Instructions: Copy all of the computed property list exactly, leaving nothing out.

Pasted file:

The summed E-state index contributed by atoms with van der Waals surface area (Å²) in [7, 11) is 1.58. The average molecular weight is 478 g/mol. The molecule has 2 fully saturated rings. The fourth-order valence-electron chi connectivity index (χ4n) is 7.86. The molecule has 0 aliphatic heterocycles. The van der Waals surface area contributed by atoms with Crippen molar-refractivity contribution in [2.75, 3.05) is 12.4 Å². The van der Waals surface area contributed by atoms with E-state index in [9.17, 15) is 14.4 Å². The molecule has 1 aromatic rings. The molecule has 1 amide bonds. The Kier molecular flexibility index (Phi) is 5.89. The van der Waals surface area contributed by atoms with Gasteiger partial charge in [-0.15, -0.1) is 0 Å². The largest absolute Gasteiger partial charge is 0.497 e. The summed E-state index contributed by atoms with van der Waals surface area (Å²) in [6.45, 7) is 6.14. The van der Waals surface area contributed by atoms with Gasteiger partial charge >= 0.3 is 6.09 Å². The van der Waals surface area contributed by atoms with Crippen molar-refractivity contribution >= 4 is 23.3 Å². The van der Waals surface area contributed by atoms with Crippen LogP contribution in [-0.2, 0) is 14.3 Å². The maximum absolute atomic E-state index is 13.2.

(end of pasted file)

The summed E-state index contributed by atoms with van der Waals surface area (Å²) in [7, 11) is 1.58. The average molecular weight is 478 g/mol. The molecule has 2 fully saturated rings. The fourth-order valence-electron chi connectivity index (χ4n) is 7.86. The molecule has 0 aliphatic heterocycles. The van der Waals surface area contributed by atoms with Crippen molar-refractivity contribution in [2.75, 3.05) is 12.4 Å². The van der Waals surface area contributed by atoms with E-state index in [9.17, 15) is 14.4 Å². The molecule has 1 aromatic rings. The molecule has 1 amide bonds. The Kier molecular flexibility index (Phi) is 5.89. The van der Waals surface area contributed by atoms with Gasteiger partial charge in [-0.15, -0.1) is 0 Å². The largest absolute Gasteiger partial charge is 0.497 e. The summed E-state index contributed by atoms with van der Waals surface area (Å²) in [6.45, 7) is 6.14. The van der Waals surface area contributed by atoms with Gasteiger partial charge >= 0.3 is 6.09 Å². The van der Waals surface area contributed by atoms with Crippen molar-refractivity contribution >= 4 is 23.3 Å². The van der Waals surface area contributed by atoms with Crippen LogP contribution in [-0.2, 0) is 14.3 Å². The maximum absolute atomic E-state index is 13.2.